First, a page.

If you’d read a few of my latest posts, follow me on Twitter or even saw me there yourself I spent my Hen Harrier Day up at the Goyt Valley near Buxton, Derbyshire.  As well as this I went along to the Hen Harrier Eve event at The Palace Hotel in Buxton on Saturday. 

When we arrived in Buxton on Saturday afternoon, whilst walking around waiting for the evening event to start, I bumped into quite a few people who were going. Either wearing their t-shirt or I knew who they were already. We even got sat next to two ladies going to the events when we went for something to eat along with some others at our B&B the following morning. Hen Harrier supporters had taken over Buxton!

But this was great! I often see this when I go on street marches, all the people passing by take an interest by what it says on their t-shirt or placard. This also had the same effect at the Goyt Valley when walkers, runners and cyclists passed, along with at the afternoon event in the Pavilion Gardens, Buxton. I heard quite a few people passing and muttering ‘what’s with the black t-shirts’ and so on.

Once at The Palace Hotel for the Hen Harrier Eve event it was great to have a chat with some old and new faces before the talks began. Overall there were a variety of things talked about by each speaker along with a variety of speakers.

First to speak was Mark Avery who was one of the organisers and introduced the evening. He has also had a massive impact on the fight to ban driven grouse shooting with the work he’s done, including his recent book Inglorious and the ban driven grouse shooting petition he set up again this year after last years success of it reaching over 10,000 signatures. So far this year the petition has over 11,000, you can sign it by clicking here.

He was followed by the other organiser, Susan Cross, and also Gordon MacLellan who presented some literature about the Peak District and Buxton, and also included context about Hen Harriers. After this the RSPB’s skydancer video was introduced by Amanda Miller and CEO RSPB Mike Clark said a few words about their hard work on helping the Hen Harrier. It was brilliant to have two people from the RSPB talk, along with Jeff Knot (RSPB) speak at Hen Harrier Day. As well as the RSPB, Jo Smith who is the CEO Derbyshire Wildlife Trust also spoke at the Hen Harrier Day event.

Next was Mark Cocker in conversation with Jeremy Deller. Jeremy Deller is a Turner Prize winner (2004) and has produced such art work as ‘A good day for cyclists’ which shows a massive Hen Harrier clutching a blood red Range Rover in its talons. Whilst in conversation with Mark Cocker he spoke about a lot of his work, including this piece, which was very interesting.

Jeremy Deller, the artist featured in the British pavilion, had one of the most talked about installations at the Venice Biennale preview, attended by critics, curators and collectors from around the world. Photo by mary Louise Schumacher

Then after the interval Mark Cocker gave his own talk. This was about birds of prey in culture across the world with references to his book. As well as Hen Harriers.

Next to speak was Findlay Wilde who said a few words about Hen Harriers before going on to how he made two new brilliant models. One was a grouse butt and another was a massive bottle of poison. With this he showed a video mash-up of how he did so with a sound track created by his younger brother, Harley.  He also announced how he’d persuaded Ecotricity to support satellite tagging of Hen Harriers next year.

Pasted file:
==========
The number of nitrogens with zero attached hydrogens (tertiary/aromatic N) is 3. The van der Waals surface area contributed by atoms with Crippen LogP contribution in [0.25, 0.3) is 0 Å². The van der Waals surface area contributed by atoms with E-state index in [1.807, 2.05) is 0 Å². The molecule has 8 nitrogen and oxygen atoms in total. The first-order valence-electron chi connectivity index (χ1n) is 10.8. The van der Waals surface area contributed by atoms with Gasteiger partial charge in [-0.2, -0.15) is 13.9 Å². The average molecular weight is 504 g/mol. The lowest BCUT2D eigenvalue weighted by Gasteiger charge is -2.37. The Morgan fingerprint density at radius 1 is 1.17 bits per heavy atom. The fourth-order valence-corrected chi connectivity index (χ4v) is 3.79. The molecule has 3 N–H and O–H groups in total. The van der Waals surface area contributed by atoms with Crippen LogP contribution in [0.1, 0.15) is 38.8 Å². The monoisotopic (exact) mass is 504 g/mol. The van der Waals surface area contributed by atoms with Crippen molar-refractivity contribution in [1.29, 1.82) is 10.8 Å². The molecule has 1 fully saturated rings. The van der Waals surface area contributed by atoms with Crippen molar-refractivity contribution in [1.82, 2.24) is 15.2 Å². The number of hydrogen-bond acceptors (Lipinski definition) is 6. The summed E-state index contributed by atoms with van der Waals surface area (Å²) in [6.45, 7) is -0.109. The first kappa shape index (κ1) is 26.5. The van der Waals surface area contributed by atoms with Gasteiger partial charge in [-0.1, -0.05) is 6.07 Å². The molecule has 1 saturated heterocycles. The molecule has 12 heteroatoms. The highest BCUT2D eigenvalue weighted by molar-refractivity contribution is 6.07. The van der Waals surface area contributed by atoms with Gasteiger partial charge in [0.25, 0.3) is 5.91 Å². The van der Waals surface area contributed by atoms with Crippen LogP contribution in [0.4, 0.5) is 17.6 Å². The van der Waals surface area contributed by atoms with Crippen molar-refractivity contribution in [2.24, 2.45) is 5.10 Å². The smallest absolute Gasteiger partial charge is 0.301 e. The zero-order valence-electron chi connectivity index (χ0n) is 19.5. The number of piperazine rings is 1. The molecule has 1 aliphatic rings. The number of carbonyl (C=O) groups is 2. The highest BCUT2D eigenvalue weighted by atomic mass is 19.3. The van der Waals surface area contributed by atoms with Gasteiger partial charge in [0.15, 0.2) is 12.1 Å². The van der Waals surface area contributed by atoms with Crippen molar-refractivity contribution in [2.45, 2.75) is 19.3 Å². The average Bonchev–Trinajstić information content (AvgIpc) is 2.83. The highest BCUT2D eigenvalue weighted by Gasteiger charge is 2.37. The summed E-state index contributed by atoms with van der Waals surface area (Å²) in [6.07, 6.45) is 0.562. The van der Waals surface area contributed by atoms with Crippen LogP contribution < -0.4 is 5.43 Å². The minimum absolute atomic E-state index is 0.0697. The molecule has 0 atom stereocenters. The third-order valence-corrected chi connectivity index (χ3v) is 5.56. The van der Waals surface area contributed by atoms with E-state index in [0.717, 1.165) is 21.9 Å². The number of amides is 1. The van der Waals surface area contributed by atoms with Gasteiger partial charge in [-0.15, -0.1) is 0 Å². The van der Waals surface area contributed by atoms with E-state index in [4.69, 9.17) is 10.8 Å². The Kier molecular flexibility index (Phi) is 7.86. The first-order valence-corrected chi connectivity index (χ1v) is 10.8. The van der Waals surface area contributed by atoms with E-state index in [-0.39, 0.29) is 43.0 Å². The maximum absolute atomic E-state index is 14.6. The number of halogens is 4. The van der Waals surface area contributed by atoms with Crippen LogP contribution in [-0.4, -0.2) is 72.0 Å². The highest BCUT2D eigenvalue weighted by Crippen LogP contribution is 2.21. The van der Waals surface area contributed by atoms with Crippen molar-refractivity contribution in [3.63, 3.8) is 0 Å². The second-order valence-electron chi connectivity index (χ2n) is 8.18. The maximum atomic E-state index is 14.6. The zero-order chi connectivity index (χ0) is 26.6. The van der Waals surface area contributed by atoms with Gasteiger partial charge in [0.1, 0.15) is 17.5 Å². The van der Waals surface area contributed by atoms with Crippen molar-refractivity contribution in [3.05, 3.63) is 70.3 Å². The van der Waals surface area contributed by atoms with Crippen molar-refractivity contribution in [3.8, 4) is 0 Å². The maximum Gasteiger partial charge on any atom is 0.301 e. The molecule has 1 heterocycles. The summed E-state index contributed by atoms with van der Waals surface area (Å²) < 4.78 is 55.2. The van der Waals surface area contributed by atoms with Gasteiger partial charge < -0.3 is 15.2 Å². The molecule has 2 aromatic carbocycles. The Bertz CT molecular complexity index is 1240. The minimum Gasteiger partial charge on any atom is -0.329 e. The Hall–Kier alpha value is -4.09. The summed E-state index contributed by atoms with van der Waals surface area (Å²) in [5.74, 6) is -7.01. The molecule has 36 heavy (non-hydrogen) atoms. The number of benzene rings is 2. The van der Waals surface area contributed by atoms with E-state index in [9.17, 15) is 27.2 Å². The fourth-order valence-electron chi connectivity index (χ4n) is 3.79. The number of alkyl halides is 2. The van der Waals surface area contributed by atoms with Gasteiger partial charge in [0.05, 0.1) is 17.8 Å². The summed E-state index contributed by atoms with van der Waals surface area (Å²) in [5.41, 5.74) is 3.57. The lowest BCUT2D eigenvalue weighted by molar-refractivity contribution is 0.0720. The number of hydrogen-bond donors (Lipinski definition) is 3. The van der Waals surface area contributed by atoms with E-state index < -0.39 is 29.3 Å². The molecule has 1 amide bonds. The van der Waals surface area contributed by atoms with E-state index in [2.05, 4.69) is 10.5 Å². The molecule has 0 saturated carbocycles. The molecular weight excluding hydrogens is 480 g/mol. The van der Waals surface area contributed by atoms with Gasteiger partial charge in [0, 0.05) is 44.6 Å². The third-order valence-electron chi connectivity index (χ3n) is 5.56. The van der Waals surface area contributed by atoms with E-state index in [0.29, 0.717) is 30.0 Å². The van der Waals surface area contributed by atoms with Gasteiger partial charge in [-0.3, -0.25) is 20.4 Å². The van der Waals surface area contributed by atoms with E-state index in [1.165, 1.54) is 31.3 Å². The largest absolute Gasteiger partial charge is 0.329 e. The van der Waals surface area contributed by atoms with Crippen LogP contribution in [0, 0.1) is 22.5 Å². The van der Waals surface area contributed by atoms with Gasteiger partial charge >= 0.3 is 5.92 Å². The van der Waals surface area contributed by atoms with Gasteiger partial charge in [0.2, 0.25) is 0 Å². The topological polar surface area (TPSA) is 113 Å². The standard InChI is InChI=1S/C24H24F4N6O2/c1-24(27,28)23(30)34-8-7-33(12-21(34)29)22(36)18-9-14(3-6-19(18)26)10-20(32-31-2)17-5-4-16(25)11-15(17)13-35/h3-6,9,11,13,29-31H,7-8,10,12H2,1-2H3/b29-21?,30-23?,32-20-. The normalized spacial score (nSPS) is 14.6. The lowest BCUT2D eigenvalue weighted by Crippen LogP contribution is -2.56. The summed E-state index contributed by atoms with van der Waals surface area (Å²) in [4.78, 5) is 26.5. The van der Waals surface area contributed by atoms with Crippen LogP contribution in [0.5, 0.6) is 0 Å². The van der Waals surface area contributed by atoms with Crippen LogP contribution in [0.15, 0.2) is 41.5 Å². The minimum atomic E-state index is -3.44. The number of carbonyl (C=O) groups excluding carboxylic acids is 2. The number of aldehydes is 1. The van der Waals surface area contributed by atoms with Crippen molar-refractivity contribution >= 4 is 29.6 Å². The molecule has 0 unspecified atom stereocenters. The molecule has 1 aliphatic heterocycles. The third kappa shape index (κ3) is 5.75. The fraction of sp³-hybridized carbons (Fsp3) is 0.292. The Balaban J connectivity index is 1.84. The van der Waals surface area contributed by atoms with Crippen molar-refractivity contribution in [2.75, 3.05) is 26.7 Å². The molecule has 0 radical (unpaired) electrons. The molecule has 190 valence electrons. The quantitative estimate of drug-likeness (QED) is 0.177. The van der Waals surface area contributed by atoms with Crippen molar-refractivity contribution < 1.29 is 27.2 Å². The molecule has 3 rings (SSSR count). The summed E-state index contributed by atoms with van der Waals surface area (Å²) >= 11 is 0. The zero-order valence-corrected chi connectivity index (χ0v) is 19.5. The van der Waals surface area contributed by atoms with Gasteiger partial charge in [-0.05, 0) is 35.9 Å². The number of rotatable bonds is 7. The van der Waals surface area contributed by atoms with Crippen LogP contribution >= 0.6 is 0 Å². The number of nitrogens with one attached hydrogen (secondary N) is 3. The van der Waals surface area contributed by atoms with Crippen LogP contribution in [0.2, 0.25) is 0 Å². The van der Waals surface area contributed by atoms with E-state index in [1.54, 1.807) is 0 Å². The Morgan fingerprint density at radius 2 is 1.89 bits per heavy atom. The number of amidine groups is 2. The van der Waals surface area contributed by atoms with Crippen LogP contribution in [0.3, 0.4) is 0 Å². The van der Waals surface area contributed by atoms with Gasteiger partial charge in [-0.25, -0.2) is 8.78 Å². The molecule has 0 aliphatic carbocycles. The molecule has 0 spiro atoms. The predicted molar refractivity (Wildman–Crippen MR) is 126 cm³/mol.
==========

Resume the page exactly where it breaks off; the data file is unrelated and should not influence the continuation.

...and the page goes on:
Then there was another video mash-up about the adventures of Henry the Hen Harrier around the UK which was created by Phil Walton from Birders Against Wildlife Crime. If you don’t already follow Henry on Twitter then please do at @HenryHenHarrier.

Last, but one, to speak was Chris Packham who was superb and inspiring as usual. He spoke very passionately and expressed his anger of persecution of Hen Harriers, the huge decline of wildlife, Cecil the Lion and much more.

To finish of the evening of talks, there was a quick announcement from Charlie Moores (BAWC) about the exciting arrangements of the next day, Hen Harrier Day.

As I walked up to the venue of Hen Harrier Day at 10am the Hen Harrier thunderclap went out. This reached almost 5.7 million people which was just amazing, lets hope all those people took note of what they read. The thunderclap read…

The location of Hen Harrier Day, in Buxton, was perfect. As the speakers said what they wanted to say you could gaze over onto the moorland. When they spoke you could just picture their dream, and your dream, of what they want that area to look like one day. You could visualise the aim. Along with this, at this location Hen Harriers have been spotted here in the past.

However the image of what we’d all love the upland before us to look like was somewhat shattered and taken over by what it really looked like at that moment. Not a bird in sight, it looked dead and you could see the areas where it’s been burnt for intensive driven grouse shooting. But this brought no one down, in fact it gave more motivation. Along with the inspiring and wise words from those who spoke and being surrounded by those who care immensely.

Speaking at the event was Charlie Moores, Mark Avery, Chris Packham, Jeff Knot (RSPB) and Jo Smith (The Wildlife Trust). The talks started about 11am and ended just before 1pm. Then after that many still gathered, chatted and after a while some headed down to Buxton Pavilion Gardens as there were a few stalls, along with lots of interest from people passing by.

As I’ve mentioned, and you can probably tell, it was a fantastic weekend as I’m sure were all the other events happening around the country and I look forward to next year. It feels very odd today after such an exciting weekend! But also on a more serious note, lets hope yesterday made an actual difference and this continues as we won’t be stopping until it does.

Here’s another tweet from Birders Against Wildlife Crime which sums it all up very nicely.

Here are some photos from the weekend.